The upbeat mood in India-Nepal ties was too good to last. Nepali politicians have once again begun blaming India for their ills, this time for the devastating floods that have killed at least 27 people and rendered thousands homeless.
Ram Baran Yadav, an MP from Koirala's own Nepali Congress party, raised the issue in parliament Monday, saying the dams built by India in the bordering areas had caused the large-scale inundation.
Hari Acharya, MP from People's Front Nepal, one of the seven parties in the government, told the house the Laxmanpur barrage on the Rapti river built by India "in contravention of international norms" had contributed to the deluge and urged the foreign ministry to take up the issue with New Delhi.
Nepal's largest circulated daily Kantipur Tuesday reported that Nepal had sent a delegation to India on Monday to ask the government to open the gate of the Laxmanpur barrage and release the accumulated water and discuss the inundation issue.
Nepal's Minister for Physical Planning and Works Gopal Man Shrestha said his ministry was coordinating with the Indian side to assess the impact of the barrage.
Shrestha also told the house that rescue work was being done in tandem with Indian authorities who had been providing assistance.
About 350 people living near the Indian border had been shifted to India for safety, the minister said.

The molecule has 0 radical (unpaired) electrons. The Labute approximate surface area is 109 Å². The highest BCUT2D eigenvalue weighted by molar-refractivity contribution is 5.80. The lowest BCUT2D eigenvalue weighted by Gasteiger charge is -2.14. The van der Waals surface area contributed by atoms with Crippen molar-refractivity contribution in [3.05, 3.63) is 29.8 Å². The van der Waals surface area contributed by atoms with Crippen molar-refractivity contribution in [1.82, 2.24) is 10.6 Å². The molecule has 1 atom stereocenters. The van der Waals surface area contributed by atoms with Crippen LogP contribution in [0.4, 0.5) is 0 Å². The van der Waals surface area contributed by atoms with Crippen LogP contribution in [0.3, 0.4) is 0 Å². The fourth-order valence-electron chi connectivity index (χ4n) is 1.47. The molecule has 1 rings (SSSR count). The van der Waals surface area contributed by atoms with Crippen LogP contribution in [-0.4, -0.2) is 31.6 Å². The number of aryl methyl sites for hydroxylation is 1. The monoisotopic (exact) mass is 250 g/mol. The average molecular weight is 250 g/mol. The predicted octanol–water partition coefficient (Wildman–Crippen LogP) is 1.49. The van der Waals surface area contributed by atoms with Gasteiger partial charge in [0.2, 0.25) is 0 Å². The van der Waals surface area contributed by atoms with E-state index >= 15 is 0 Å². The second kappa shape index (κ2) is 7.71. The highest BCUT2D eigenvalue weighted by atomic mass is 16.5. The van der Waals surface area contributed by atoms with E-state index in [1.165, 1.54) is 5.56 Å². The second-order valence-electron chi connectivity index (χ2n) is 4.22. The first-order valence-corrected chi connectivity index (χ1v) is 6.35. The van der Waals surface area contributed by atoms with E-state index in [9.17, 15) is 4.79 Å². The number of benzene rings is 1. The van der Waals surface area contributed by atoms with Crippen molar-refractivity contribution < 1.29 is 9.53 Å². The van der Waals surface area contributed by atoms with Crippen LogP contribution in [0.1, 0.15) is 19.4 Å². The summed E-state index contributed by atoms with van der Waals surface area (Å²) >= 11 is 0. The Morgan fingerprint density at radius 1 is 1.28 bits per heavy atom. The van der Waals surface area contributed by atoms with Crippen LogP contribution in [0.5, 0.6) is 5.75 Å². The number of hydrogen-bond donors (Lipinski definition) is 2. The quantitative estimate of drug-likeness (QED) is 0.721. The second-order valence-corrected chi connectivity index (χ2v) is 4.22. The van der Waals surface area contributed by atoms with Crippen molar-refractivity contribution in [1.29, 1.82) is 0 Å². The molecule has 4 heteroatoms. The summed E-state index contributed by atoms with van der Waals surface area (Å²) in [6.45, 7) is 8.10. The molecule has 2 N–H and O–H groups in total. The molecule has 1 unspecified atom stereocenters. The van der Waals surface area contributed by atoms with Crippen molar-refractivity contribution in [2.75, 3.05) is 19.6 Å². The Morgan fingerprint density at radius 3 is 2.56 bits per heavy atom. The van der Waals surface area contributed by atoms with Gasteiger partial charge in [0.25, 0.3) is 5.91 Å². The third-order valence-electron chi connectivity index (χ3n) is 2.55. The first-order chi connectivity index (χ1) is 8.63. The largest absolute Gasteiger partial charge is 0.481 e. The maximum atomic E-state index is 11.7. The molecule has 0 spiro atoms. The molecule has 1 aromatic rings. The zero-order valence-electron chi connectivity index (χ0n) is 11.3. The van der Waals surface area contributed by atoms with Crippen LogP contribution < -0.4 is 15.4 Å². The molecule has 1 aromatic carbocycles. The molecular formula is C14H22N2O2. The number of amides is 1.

The sharing of water resources has been a serious bone of contention between the two neighbours with Nepal often accusing India of unilateral construction and reneging on its commitment to provide water for irrigation.
Several hydropower projects discussed by the two sides have also remained stalled due to continued bickering.
As perverse weather afflicted Nepal for the second year in a row, the fertile plains in the east, known as the food bowls of Nepal, have reeled under drought while incessant downpours since last week have lashed five districts in the west causing two major rivers to flood and trigger landslides.
Accham, Banke, Bardiya, Doti and Baitadi districts are the worst affected with at least 12 deaths reported from Accham alone.
The swollen Rapti and Babi rivers have played havoc in the region, inundating thousands of houses, destroying property worth millions and displacing over 10,000 people.
Army helicopters and rubber dingies conveyed scores of stranded villagers to safety and security personnel, along with Red Cross staff as well as Maoist guerrillas were spearheading the rescue drive.
By Monday, 27 bodies had been found while hundreds of people still remained out of contract, raising fears the toll could go up substantially.